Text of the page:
As a tennis player, Arthur Ashe was one of the best of his time. His legacy, on the other hand, will be the positive changes in society as a whole. Though at his best he was for many the very definition of tennis, tennis never defined Arthur Ashe. As a child growing up in segregated Richmond, Virginia, Arthurs physical stature did little to indicate his future career as a professional athlete. Another tragic event that did not stop Arthur from greatness was his mothers passing while Arthur was only six years old.
Though heartbroken, Arthurs memory of his beloved mother was a source of inspiration throughout his life. Upon graduation from high school, Arthur was good enough to earn a tennis scholarship to UCLA. It was at UCLA that Arthur became recognized for his tennis ability on a national level, including an individual and team NCAA championship in 1965. He was growing as a person as well, graduating in 1966 with a BA in Business Administration. Ashe was selected in 1963 to represent the United States in Davis Cup play, an honor in which he took great pride.
In doing so, he also became the first African-American to be selected to play for the American team. In one year when he won the US Open and played a key role in the United States winning the Davis Cup. At a time when tennis popularity was growing by leaps and bounds, the amount of prize money being offered to the players was lagging. Ashe and several other players formed in 1969, what later became known as the ATP (Association of Tennis Professionals).
It is from this small and visionary beginning that today’s top players enjoy the large sums of prize money for which they compete. Later that year, as the #1-ranked American Arthur applied for a visa to play in the South African Open. His visa was denied because of the color of his skin. Though Arthur was well aware that this would probably be the case, he decided to take a bold stand. Numerous prominent individuals and organizations, both in and out of the tennis world, quickly supported his call for expulsion from South Africa from the tennis tour and Davis Cup play.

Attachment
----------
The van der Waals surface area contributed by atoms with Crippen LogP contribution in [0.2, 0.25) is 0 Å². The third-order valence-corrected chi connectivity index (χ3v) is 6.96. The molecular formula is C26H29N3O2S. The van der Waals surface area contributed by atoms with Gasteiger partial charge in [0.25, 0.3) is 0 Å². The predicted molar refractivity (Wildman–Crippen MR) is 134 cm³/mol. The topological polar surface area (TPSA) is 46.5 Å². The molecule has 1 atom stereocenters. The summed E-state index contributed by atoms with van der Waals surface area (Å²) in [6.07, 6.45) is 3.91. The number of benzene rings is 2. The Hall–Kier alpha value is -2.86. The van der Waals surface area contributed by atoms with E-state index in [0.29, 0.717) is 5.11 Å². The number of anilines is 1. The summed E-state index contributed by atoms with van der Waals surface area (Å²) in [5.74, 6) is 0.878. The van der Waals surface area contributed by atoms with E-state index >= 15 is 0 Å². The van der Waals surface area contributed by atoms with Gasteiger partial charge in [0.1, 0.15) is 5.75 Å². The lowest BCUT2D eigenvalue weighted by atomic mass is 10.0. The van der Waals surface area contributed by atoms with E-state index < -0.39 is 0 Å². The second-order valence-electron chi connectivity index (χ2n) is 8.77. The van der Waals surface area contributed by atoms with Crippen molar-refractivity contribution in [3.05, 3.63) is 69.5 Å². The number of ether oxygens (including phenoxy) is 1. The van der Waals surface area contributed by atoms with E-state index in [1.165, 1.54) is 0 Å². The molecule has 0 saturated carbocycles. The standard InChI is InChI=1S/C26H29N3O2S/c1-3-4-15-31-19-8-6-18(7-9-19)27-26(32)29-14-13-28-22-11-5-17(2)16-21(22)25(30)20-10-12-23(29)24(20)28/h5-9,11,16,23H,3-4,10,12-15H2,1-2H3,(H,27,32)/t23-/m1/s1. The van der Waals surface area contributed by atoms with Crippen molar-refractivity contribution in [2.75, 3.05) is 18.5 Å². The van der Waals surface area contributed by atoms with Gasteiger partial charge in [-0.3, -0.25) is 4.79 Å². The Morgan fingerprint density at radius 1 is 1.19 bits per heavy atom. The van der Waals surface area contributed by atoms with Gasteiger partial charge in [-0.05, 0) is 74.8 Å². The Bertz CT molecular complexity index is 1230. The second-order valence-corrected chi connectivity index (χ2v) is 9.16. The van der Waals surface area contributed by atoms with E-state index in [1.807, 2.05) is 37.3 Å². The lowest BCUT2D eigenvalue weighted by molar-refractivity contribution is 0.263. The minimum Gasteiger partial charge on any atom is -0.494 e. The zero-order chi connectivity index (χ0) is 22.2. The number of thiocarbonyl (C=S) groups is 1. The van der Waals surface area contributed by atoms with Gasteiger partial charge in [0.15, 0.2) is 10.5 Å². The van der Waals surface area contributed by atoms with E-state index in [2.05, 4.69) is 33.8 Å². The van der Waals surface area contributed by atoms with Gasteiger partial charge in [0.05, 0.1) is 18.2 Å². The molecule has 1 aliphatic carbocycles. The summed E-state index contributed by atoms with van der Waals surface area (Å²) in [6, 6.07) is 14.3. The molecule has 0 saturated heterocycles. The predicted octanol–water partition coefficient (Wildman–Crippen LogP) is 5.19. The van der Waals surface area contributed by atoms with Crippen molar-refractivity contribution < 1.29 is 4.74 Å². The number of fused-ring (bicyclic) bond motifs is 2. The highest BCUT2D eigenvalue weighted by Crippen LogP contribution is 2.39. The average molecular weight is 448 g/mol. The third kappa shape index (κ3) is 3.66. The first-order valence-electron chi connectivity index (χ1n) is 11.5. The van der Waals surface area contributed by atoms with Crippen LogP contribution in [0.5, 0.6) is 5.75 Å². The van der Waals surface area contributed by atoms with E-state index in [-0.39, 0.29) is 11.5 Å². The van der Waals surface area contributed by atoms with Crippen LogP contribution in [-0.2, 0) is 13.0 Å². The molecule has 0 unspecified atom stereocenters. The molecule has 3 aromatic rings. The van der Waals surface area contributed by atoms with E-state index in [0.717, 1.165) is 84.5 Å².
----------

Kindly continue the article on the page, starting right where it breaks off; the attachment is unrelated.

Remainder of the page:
In effect, he raised the worlds awareness to the oppressive form of government (apartheid) of South Africa. Buoyed by Arthur Ashes initial efforts, blacks in South Africa slowly but surely began to see change come about in their country. By the mid-1970s, people began to whisper that perhaps Arthur was spending too much time on his causes and not enough time on his game. It was from these doubts that Arthur began to refocus on his game, determined to reach the level of play he once enjoyed.
In 1975, at the age of 31, Arthur Ashe enjoyed one of his finest seasons ever and one of the shining moments of his career by winning Wimbledon. He also attained the ultimate ranking of #1 in the world. Arthur Ashe retired in 1980, making a smooth transition into the second-half of his life. He became a father in 1986, when his daughter Camera Elizabeth arrived. During a doctors exam in 1988, however, the Ashes lives were irrevocably changed. While in the hospital for brain surgery, Arthur received the overwhelming news that he was HIV-Positive.
Arthur received this virus through a heart surgery in 1983. Arthur made his condition known to the world through a scheduled a press conference on the morning of April 8, 1992. The knowledge that his life and the lives of his family members would forever be altered was foremost on Arthurs mind. Arthur Ashe passed away on February 6, 1993, having raised awareness of AIDS to a level where paranoia was no longer the overriding emotion and while also an amazing tennis player, and while helping to end apartheid in South Africa.